Alexander Biddle was a member of the prominent Philadelphia Biddle family and was married to Julia Williams Rush, the granddaughter of Dr. Benjamin Rush. A businessman and member of the First Troop Philadelphia City Calvary before the war, Biddle entered Civil War service with the 121st Pennsylvania Volunteer Infantry on September 1, 1862. Starting out as a a major, he would fight at Fredericksburg and Gettysburg, among other engagements, and would leave the service as a lieutenant colonel. (He was commissioned, but never mustered, as colonel)
[Note: this statement has been updated to reflect that Biddle was not mustered as a colonel. It also originally mistakenly stated Biddle was also at Chancellorsville, but he was on leave]
Oct. 31st 1862
Road to Leesburg
Camp in the field
Yesterday Thursday the 30th Oct we broke up our camp at Berlin to march at ½ past 6 Oclock in the morning. We commencing packing at ½ past 4 A.M. breakfasted and marched after the sixth reserves – We got in front of the 5th Reserves Col Fisher who ought to have been before us – We crossed the Pontoon bridge at Berlin and marched towards Leesburg in the valley which separates the Catocton Ridge from the South M. Ridge the country is very beautiful – hill & dale and is as pretty as any country could be, we moved at the same time as Genl. Burnside’s Corps which is on our sight but is not in sight. We marched through by roads and across fields and now find ourselves about 10 miles from Leesburg – with the Catocton creek just in the foot of the valley – but out of sight although but ¼ of a mile distant the road through. Waterford to Leesburg is in sight near us. We are encamped in a large field near the crest of a hill on the South, we are out of sight on the northern slope of the hill – the pickets being thrown out on the other side. Last night we rose to a farm house on the other side of the Catoctons to supper – on out way the Guard stopped us at the store of a man named Suckett who is stated to be a good Union man but others say his daughters are all Secesh. he has seven they say. His was robbed by some of the Reserves when we first arrived and they say he lost $200 – and some goods – We got permission by sending to the General to go on and rode down to the Catocton which we crossed and went to a farm house to supper – they gave us a pretty good supper and were very kind to us – they were plain farmers and the master of the house said his name was Philip Snoots – corn cakes & honey were very acceptable.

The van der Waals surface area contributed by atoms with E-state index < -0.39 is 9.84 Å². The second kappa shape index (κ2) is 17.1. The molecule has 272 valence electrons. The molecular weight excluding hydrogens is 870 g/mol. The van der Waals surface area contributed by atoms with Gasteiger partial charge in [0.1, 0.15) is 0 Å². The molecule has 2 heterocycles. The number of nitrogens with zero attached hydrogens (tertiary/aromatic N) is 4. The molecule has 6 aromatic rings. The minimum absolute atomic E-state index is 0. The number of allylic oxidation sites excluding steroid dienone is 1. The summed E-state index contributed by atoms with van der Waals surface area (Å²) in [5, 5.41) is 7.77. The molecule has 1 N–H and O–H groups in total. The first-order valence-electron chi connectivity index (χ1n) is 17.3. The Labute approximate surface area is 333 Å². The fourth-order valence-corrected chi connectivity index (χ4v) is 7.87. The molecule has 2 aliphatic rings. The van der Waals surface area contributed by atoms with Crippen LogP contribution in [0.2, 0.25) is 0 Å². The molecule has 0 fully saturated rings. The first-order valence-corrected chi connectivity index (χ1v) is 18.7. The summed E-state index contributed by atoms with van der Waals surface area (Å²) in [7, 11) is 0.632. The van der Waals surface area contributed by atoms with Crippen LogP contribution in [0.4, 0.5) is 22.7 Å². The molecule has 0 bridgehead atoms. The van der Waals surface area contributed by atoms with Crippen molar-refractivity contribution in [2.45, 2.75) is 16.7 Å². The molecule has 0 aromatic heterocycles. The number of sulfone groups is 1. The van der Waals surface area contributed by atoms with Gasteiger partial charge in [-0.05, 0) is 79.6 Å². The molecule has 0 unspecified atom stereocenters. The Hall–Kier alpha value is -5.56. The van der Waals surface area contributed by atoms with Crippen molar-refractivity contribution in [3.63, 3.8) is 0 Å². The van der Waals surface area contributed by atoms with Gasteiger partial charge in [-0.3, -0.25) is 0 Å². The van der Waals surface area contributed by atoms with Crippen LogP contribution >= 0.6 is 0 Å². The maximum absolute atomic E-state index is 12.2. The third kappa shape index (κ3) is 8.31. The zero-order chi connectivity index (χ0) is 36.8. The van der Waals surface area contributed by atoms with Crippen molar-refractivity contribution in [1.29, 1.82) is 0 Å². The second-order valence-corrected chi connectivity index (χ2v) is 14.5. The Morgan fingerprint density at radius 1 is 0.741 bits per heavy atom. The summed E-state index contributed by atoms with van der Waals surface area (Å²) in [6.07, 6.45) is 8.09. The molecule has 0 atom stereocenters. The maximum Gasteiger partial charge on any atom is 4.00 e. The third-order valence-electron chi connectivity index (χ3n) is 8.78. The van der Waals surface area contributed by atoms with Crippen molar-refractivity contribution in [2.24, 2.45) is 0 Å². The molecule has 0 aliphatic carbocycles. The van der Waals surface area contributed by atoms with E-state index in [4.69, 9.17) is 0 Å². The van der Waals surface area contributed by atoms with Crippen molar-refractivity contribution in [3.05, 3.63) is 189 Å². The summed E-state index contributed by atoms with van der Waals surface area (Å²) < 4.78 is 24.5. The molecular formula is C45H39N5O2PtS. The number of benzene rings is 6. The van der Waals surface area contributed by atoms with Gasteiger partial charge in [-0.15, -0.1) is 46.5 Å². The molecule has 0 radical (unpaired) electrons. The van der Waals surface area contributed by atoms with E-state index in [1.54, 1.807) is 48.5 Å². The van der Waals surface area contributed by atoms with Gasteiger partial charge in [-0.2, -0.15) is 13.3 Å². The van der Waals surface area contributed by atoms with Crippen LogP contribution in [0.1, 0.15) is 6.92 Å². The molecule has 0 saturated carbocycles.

Citation: Alexander Biddle (1819-1899), autograph letter signed to Julia Williams Rush Biddle. 31 October 1862. Rush:IV:30:24